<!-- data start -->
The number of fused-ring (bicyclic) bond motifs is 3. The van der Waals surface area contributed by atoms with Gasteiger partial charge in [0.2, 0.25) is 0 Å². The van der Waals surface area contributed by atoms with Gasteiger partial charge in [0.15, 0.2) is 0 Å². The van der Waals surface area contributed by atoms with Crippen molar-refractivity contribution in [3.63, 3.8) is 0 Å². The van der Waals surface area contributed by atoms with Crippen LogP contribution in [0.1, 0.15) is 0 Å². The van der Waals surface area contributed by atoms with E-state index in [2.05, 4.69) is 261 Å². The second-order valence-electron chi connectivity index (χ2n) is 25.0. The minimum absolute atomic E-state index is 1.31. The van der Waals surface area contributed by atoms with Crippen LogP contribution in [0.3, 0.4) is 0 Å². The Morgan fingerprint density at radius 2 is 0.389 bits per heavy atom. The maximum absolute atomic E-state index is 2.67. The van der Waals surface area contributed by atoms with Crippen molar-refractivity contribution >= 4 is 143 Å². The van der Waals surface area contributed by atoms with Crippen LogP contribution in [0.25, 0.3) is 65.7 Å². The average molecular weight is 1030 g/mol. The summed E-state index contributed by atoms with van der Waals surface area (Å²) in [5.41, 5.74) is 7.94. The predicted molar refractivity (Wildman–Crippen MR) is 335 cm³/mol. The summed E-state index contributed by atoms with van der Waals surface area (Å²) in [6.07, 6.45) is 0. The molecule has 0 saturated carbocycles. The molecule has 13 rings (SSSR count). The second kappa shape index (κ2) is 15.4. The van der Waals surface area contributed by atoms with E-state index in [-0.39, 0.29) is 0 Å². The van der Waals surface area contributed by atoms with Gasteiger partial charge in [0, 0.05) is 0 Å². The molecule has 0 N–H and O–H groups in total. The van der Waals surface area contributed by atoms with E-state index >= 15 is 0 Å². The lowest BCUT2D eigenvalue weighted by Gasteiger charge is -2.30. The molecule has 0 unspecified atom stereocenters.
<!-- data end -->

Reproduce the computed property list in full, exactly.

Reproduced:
The number of fused-ring (bicyclic) bond motifs is 3. The van der Waals surface area contributed by atoms with Gasteiger partial charge in [0.2, 0.25) is 0 Å². The van der Waals surface area contributed by atoms with Gasteiger partial charge in [0.15, 0.2) is 0 Å². The van der Waals surface area contributed by atoms with Crippen molar-refractivity contribution in [3.63, 3.8) is 0 Å². The van der Waals surface area contributed by atoms with Crippen LogP contribution in [0.1, 0.15) is 0 Å². The van der Waals surface area contributed by atoms with E-state index in [2.05, 4.69) is 261 Å². The second-order valence-electron chi connectivity index (χ2n) is 25.0. The minimum absolute atomic E-state index is 1.31. The van der Waals surface area contributed by atoms with Crippen LogP contribution in [0.3, 0.4) is 0 Å². The Morgan fingerprint density at radius 2 is 0.389 bits per heavy atom. The maximum absolute atomic E-state index is 2.67. The van der Waals surface area contributed by atoms with Crippen molar-refractivity contribution >= 4 is 143 Å². The van der Waals surface area contributed by atoms with Crippen LogP contribution in [0.25, 0.3) is 65.7 Å². The average molecular weight is 1030 g/mol. The summed E-state index contributed by atoms with van der Waals surface area (Å²) in [5.41, 5.74) is 7.94. The predicted molar refractivity (Wildman–Crippen MR) is 335 cm³/mol. The summed E-state index contributed by atoms with van der Waals surface area (Å²) in [6.07, 6.45) is 0. The molecule has 0 saturated carbocycles. The molecule has 13 rings (SSSR count). The second kappa shape index (κ2) is 15.4. The van der Waals surface area contributed by atoms with E-state index in [-0.39, 0.29) is 0 Å². The van der Waals surface area contributed by atoms with Gasteiger partial charge in [0, 0.05) is 0 Å². The molecule has 0 N–H and O–H groups in total. The van der Waals surface area contributed by atoms with E-state index >= 15 is 0 Å². The lowest BCUT2D eigenvalue weighted by Gasteiger charge is -2.30. The molecule has 0 unspecified atom stereocenters.